Sheep bound for virus ship to stay in WA

Sheep bound for the Al Kuwait ship docked in WA will not be loaded due to the live export ban.
Sheep bound for the Al Kuwait ship docked in WA will not be loaded due to the live export ban.

The federal government has refused an exemption to its live export ban that would have allowed 56,000 sheep to be transported to the Middle East, and they will now be slaughtered in Western Australia.

The Al Kuwait vessel docked in Fremantle on May 22 was to take the sheep, but when crew members began testing positive to COVID-19 it left the ship stranded and the livestock in limbo at a feedlot.

The Department of Agriculture said it considered animal welfare and trade implications before denying Rural Export and Trading WA an exemption to its northern summer live export ban, which began on Monday, and reasons would be given this week.

"The livestock that was to be exported in this consignment remain at registered premises and ... there are no welfare concerns," the department said.

WA Agriculture and Food Minister Alannah MacTiernan said she presumed a rational decision had been made based significantly on weather analysis.

"This has not been a problem of Australia's making," she told reporters on Wednesday.

"While some people will be a bit grumpy about this, I'm sure that in the long run it is ensuring that we don't have another disaster."

Ms MacTiernan said the sheep would go to local processors and conceded the price of lamb could fall, but it would be modest.

RETWA managing director Mike Gordon said the decision would have significant trade ramifications.

"Animal welfare is always our top priority," he said.

"We believe the department's risk appetite is unrealistic and over-cautious."

WA Health Minister Roger Cook said it was not an optimal outcome.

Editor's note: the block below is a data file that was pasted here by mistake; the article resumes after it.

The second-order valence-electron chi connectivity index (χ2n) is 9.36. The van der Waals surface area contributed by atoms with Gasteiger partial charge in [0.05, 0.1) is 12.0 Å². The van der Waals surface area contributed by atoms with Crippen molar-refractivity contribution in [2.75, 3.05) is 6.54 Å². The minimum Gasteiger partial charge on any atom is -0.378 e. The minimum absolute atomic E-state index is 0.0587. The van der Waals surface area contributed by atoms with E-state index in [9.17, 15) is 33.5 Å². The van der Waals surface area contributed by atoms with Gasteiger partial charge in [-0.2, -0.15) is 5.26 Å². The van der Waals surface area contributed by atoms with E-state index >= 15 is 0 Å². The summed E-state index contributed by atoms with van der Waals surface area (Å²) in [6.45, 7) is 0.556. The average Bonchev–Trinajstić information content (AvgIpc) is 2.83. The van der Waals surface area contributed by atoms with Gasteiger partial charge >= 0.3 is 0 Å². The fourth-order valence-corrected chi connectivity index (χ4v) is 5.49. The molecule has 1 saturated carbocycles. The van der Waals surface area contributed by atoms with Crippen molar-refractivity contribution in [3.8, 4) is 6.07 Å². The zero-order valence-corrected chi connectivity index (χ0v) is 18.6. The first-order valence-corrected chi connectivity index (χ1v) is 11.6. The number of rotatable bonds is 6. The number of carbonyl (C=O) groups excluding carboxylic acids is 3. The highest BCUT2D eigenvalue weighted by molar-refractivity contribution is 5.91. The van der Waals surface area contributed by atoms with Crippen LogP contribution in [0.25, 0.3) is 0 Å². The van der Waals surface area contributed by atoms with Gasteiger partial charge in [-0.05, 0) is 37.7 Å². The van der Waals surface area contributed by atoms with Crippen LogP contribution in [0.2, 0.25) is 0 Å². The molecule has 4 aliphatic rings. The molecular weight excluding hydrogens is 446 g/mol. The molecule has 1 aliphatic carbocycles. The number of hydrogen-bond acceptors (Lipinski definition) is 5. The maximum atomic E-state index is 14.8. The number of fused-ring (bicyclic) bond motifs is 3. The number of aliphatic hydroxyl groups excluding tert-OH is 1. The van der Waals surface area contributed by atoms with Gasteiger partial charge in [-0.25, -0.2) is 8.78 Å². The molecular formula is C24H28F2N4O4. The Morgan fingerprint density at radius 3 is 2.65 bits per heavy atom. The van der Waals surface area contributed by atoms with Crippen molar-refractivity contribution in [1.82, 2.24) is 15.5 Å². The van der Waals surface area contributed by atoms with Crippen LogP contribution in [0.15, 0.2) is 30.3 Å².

"Sheep travelling in the harsh conditions of the northern summer wouldn't be a great outcome for them either," he said.

"We are just working with what we've got."

WAFarmers livestock president David Slade said the industry had worked hard for a resolution after government authorities "entirely mishandled" the situation, but were left frustrated and disappointed.

Mr Slade said it was obvious regulators had no intention of ever granting the exemption.

"Given the major advances to animal welfare conditions onboard live export vessels, it is extremely clear there are hidden agendas at play."

Australian Livestock Exporters' Council chief executive Mark Harvey-Sutton said an appeal was unlikely.

RSPCA Australia senior policy officer Jed Goodfellow said the government made the right decision.

"Granting an exemption and sending Australian sheep to that fate would have completely undermined the integrity of the new laws and rocked public confidence in the regulator."

The northern summer ban was sparked by thousands of sheep dying from heat stress aboard the Awassi Express in 2017.

Almost half of the 48 crew on the Al Kuwait have coronavirus and the ship cannot leave before June 13.

WA has recorded one new coronavirus case after a man in his 30s, who travelled overseas and is in quarantine, tested positive.

Australian Associated Press